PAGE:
Wednesday, February 13, 2008

Another Furr Baby Passes On To Rainbow Bridge

My best friend Dawn called to say that she knew it was definitely time to say good-bye to her 14 year old dobie mix, Cleo.

Dawn asked me numerous times over the last few months when she would know, without a doubt, when the time was right for euthanasia.

From my last two experiences with Casey and Kandie, they both let me know in their own unique ways. While my rescued 3 year old golden retriever Kandie lay on the floor at home, just two days after being released from the hospital, I asked her if she was ready to go. She slowly raised her head up to make eye contact with me, and placed her right paw over my clenched hands. At that moment, the song "Angel" by Sarah Mclachlan came over the airwaves. That was my sign.

Less than seven months later, Casey, my rescued 7 year old golden retriever's health quickly deteriorated. This time, I refused to be the hero as I didn't want to put him through any more than he could endure. He fought to be there for me through Kandie's passing, but he could hang on no longer. His sad eyes locked with mine, and we hugged for a very long time. That was the sign I was looking for. My best pal and I shared a final lunch of McDonald's french fries together on the back porch. The wrenching pain I felt upon his passing is something I will never forget. He was closer to me than any human on this earth.

In both cases, I was blessed to have found the most wonderful vet to administer the medication to help my fur babies find eternal peace. She had a room set aside with the lights dim, blankets on the floor and no other patients in sight. She explained everything, step by step, and stayed with us through the entire procedure. We cried, laughed and told stories...and she never left our side.

To see my loving fur baby pass peacefully to Rainbow Bridge was an experience I will never forget. I realized there was no reason to fear death, and that experience ultimately helped me deal with my Dad's passing just two years ago.

Euthanizing a pet is one of the most difficult decisions a pet owner can ever make. I accompanied Pat and Dawn to our local vet yesterday after the final decision was made, not to allow Cleo to suffer any longer. She was a fighter from the very beginning to the last moment of her life. Very courageous, loving and sweet.

The three of us stood around Cleo, reassuring her that everything was going to be alright, and that it was time to go to sleep. It was extremely emotional for everyone, but I stayed as strong as I could be for my friends. Since I am formally training to be a minister, it was the perfect opportunity to offer prayers for Cleo. I also tried to guide her to the afterlife, petting her head and closing her eyes.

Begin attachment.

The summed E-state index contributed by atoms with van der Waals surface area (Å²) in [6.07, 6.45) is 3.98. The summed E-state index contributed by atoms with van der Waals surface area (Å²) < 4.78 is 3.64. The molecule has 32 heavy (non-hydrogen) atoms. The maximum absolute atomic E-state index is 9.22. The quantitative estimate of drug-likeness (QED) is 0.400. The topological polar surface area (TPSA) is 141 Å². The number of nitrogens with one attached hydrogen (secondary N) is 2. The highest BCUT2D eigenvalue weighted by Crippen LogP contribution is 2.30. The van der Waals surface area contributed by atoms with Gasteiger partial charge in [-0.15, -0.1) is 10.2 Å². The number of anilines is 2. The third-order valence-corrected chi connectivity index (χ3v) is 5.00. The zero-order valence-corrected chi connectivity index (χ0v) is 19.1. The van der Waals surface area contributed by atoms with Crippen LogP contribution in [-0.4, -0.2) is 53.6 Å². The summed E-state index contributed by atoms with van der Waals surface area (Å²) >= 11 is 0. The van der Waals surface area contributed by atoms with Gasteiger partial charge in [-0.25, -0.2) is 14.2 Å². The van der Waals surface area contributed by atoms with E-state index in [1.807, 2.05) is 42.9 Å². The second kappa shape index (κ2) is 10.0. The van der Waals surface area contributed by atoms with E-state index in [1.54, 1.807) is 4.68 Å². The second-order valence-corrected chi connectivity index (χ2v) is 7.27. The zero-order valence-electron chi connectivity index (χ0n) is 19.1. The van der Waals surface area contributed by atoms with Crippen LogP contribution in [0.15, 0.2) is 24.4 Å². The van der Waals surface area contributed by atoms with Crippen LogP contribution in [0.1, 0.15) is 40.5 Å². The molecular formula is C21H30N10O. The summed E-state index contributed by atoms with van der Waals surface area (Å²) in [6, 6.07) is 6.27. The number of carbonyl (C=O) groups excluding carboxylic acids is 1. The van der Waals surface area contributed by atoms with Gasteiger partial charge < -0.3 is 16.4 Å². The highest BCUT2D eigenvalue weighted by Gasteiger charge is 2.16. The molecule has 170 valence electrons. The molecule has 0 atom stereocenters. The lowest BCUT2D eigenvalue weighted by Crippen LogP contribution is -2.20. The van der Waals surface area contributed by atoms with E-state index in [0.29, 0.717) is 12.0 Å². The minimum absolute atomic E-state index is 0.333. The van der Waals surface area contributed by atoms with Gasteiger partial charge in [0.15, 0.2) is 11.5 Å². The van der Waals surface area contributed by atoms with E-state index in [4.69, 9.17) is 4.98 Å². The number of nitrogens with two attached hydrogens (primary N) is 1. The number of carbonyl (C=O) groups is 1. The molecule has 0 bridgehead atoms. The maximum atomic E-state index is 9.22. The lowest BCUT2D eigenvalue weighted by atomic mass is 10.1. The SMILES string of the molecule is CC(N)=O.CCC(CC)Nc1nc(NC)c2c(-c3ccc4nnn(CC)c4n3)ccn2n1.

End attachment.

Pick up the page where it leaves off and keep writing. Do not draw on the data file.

The vet first injected a needle with a medication to relax Cleo so she wouldn't be agitated and nervous. Within a few minutes, her breathing slowed down and she seemed "out of it." The doctor returned with another needle to actually perform the euthanasia. He inserted the needle in her right paw, the one closest to the heart. The injection worked extremely she passed with no reactions, just one sigh.

I feel blessed to have been part of Cleo's life and to be present at her passing. In Metaphysics--Whenever one whom we have dearly loved and cared for passes from our physical sight, we should think that they have passed more into God's sight. In this thought, though saddened by our loss, we should be gladdened at the gain of the one who has passed on before us.

The following is a special poem that has always helped me with the grieving process after I've lost a fur baby. It says it all!

Rainbow Bridge
Just this side of heaven is a place called Rainbow Bridge. When an animal dies that has been especially close to someone here, that pet goes to Rainbow Bridge. There are meadows and hills for all of our special friends so they can run and play together. There is plenty of food, water and sunshine, and our friends are warm and comfortable. All the animals who had been ill and old are restored to health and vigor; those who were hurt or maimed are made whole and strong again, just as we remember them in our dreams of days and times gone by. The animals are happy and content, except for one small thing; they each miss someone very special to them, who had to be left behind. They all run and play together, but the day comes when one suddenly stops and looks into the distance. His bright eyes are intent; His eager body quivers. Suddenly he begins to run from the group, flying over the green grass, his legs carrying him faster and faster. You have been spotted, and when you and your special friend finally meet, you cling together in joyous reunion, never to be parted again. The happy kisses rain upon your face; your hands again caress the beloved head, and you look once more into the trusting eyes of your pet, so long gone from your life but never absent from your heart.
Then you cross Rainbow Bridge together....
(author unknown)


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